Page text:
How do you go from fighting world hunger to polishing the tarnished image of an NBA basketball team?
That's the task at hand for Jim Morris, who said to a recent breakfast gathering, "I reached a point in my life when I realized that nothing I would do going forward would be as important as what I just did."
I suppose a number of us reach a similar place in our careers when we realize we have "hit the peak" in terms of impact and accomplishment. But few of us have played on the level from which Morris just descended.
As executive director of United Nations' World Food Program from 2002 to 2007, Morris led the world's largest international effort to tackle what is arguably its biggest humanitarian problem.
"Hunger is the greatest weapon of mass destruction in the world," he said to the audience.
The facts are mind-numbing. 854 million people across the globe are hungry. Every day, almost 16,000 children die from hunger-related causes-that's one child every five seconds (more at www.wfp.org).
The WFP is on the front lines of that war all over the world. In 2006, it distributed 4 million tons of food to some 88 million people, including 59 million children. The WFP employs 10,587 people and runs operations in 78 countries around the world.
What wouldn't seem frivolous next to that?
So, how do you go from thinking in those terms to thinking about marketing a professional sports team, the Indiana Pacers in particular?
My guess is that you don't, not really, at least not completely. It's clear from Jim Morris' words that the last five years have been life-changing for him. No doubt he will be involved in fighting hunger in some manner for the rest of his days.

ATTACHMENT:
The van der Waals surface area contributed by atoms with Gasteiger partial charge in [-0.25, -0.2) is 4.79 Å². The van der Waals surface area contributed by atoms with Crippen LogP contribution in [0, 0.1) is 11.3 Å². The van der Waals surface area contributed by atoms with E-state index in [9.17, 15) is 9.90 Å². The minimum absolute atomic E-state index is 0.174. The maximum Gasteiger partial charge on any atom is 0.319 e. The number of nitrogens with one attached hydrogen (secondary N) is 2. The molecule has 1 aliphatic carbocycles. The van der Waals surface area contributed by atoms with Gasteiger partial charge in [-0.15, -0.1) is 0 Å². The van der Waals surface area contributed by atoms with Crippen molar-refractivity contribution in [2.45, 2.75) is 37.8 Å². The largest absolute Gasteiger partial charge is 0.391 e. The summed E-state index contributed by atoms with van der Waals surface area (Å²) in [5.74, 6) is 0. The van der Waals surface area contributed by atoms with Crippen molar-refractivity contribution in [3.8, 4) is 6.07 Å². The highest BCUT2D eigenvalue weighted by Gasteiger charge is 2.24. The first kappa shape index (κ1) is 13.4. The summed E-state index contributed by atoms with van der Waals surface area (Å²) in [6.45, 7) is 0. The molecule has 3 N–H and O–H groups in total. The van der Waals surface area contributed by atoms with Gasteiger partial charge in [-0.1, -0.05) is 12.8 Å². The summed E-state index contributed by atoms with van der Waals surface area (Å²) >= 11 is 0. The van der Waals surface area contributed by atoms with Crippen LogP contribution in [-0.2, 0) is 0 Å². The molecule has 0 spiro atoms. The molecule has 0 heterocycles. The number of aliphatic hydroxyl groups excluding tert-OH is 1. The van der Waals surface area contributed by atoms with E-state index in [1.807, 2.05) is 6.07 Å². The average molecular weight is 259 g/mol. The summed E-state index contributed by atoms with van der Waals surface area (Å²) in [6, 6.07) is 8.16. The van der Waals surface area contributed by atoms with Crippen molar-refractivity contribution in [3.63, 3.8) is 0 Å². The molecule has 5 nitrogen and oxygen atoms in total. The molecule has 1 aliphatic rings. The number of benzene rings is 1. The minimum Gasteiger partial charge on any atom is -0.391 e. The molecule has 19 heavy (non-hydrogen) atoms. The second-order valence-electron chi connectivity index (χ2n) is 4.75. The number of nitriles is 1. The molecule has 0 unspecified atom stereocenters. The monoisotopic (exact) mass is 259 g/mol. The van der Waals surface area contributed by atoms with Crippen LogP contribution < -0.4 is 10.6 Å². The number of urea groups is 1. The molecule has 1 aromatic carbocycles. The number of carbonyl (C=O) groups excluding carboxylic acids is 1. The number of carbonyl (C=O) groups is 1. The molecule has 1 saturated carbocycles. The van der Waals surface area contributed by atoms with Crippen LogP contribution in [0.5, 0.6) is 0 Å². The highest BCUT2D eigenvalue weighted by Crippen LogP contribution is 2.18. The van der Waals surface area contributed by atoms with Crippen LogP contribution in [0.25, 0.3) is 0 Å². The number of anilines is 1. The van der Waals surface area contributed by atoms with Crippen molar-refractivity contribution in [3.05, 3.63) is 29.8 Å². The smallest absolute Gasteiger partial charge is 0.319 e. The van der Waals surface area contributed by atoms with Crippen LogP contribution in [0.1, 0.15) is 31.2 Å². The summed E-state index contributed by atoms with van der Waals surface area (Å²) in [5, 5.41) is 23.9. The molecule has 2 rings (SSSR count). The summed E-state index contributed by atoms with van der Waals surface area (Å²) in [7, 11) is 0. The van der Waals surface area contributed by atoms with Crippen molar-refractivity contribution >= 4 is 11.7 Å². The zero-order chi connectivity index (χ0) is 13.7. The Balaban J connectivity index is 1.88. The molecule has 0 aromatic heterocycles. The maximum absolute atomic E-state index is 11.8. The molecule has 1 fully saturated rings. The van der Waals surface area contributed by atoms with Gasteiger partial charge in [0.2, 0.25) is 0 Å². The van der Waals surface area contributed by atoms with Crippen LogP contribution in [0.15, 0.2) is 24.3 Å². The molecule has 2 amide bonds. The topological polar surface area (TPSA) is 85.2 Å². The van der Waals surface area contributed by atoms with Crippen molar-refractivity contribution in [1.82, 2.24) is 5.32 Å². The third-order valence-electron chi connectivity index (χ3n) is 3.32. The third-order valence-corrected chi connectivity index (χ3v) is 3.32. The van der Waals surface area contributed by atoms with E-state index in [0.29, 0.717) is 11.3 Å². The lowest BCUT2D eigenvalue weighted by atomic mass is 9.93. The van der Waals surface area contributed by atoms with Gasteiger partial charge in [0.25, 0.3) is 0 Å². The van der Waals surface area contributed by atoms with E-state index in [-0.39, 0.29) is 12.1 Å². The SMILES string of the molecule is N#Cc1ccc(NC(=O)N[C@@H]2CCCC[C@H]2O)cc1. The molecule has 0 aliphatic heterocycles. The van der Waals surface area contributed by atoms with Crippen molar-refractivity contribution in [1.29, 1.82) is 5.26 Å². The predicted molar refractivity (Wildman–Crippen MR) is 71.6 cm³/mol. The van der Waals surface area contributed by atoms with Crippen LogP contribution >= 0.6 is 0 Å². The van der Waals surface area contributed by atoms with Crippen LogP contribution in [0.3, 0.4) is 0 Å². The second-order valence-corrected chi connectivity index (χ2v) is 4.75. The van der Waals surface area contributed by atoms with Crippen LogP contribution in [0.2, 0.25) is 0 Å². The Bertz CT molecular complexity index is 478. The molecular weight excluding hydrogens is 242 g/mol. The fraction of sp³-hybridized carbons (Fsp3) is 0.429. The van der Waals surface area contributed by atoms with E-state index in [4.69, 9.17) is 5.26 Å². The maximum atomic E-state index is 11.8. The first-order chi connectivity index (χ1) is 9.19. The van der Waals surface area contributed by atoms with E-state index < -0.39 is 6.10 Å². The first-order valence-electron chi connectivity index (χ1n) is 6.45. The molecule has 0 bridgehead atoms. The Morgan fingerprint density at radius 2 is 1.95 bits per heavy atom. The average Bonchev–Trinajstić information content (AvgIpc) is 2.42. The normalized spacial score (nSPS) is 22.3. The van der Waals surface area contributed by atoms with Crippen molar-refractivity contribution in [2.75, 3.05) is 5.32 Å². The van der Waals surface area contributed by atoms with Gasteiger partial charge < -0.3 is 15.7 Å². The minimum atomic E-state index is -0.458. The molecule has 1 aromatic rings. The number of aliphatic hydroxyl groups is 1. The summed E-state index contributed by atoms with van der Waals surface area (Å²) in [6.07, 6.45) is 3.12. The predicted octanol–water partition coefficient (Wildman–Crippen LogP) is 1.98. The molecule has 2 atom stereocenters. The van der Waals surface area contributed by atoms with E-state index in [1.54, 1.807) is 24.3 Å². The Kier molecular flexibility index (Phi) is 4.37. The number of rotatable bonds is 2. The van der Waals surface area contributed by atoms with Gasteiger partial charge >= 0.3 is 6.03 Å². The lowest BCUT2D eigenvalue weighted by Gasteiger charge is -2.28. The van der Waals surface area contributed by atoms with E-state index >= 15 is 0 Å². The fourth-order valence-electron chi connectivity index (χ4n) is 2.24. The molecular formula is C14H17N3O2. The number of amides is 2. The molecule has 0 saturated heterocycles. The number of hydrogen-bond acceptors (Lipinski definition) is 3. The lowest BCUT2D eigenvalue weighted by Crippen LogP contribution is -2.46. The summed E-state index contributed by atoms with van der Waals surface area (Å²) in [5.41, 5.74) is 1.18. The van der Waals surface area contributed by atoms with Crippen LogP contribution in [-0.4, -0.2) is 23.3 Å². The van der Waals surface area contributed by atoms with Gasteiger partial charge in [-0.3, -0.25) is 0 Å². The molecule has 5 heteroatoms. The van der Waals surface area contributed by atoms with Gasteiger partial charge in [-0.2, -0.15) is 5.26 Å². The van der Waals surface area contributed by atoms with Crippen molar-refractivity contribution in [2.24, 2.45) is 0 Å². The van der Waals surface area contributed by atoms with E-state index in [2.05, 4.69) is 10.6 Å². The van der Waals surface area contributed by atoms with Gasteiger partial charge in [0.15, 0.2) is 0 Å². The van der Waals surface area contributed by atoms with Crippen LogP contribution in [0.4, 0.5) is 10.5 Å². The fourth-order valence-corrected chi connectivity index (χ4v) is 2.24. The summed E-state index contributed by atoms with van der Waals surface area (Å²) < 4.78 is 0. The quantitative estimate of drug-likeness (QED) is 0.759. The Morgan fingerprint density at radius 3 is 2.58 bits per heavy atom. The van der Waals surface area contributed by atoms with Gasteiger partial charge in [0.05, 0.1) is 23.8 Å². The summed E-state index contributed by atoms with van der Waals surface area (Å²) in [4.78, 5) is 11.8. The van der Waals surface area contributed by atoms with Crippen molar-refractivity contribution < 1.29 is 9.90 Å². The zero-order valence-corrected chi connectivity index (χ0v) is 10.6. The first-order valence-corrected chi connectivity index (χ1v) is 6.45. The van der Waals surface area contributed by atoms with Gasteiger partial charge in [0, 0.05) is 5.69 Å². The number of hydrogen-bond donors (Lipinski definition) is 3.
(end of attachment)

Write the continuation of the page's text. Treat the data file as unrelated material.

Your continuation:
Today, Morris wonders how the world can come together to address the problem, one that everyone agrees is horrible and wants to eradicate, but one for which consensus on a comprehensive strategy is elusive. He noted in his talk that every great religion of the world-from Christianity to Judaism to Islam to Hinduism and more-teaches that man must take care of his fellow man, yet hunger persists in epic proportions. Morris told his breakfast audience that he could've signed on for another five years as head of the WFP, but the travel was taking its toll on him and his family. He was on the road around the world from his home in Rome 85 percent of the time. He also said he "longed for Indianapolis." Lucky for us. Before his five-year stint at the WFP, Morris was at the forefront and behind the scenes of so many of the initiatives that have transformed Indianapolis over the last 30 years that it's fruitless to list them. He was chief of staff for Mayor Richard Lugar, president of Lilly Endowment and president of IWC Resources.
In addition to all those professional duties, he's been on the boards of countless civic organizations. During his career, he's received much recognition and multiple honors, including this newspaper's firstever Michael A. Carroll Award in 1993.
A graduate of Indiana University and former chairman of its board, he loves the school dearly and has been suffering greatly in recent weeks over the controversy surrounding its basketball program. I would be surprised if his counsel wasn't sought out during the last few weeks as IU tried to bring resolution to the disruptive controversy. Through it all, Morris has remained a humble servant to whatever cause is at hand. The other day, I was struck by his compassion and his unassuming, selfless manner. No doubt, Morris' influence will go well beyond the Pacers and Indianapolis, but our city is sure to benefit once again from his leadership and ability to build bridges. I'm glad he's home.
Katterjohn is publisher of IBJ. To comment on this column, send e-mail to email@example.com.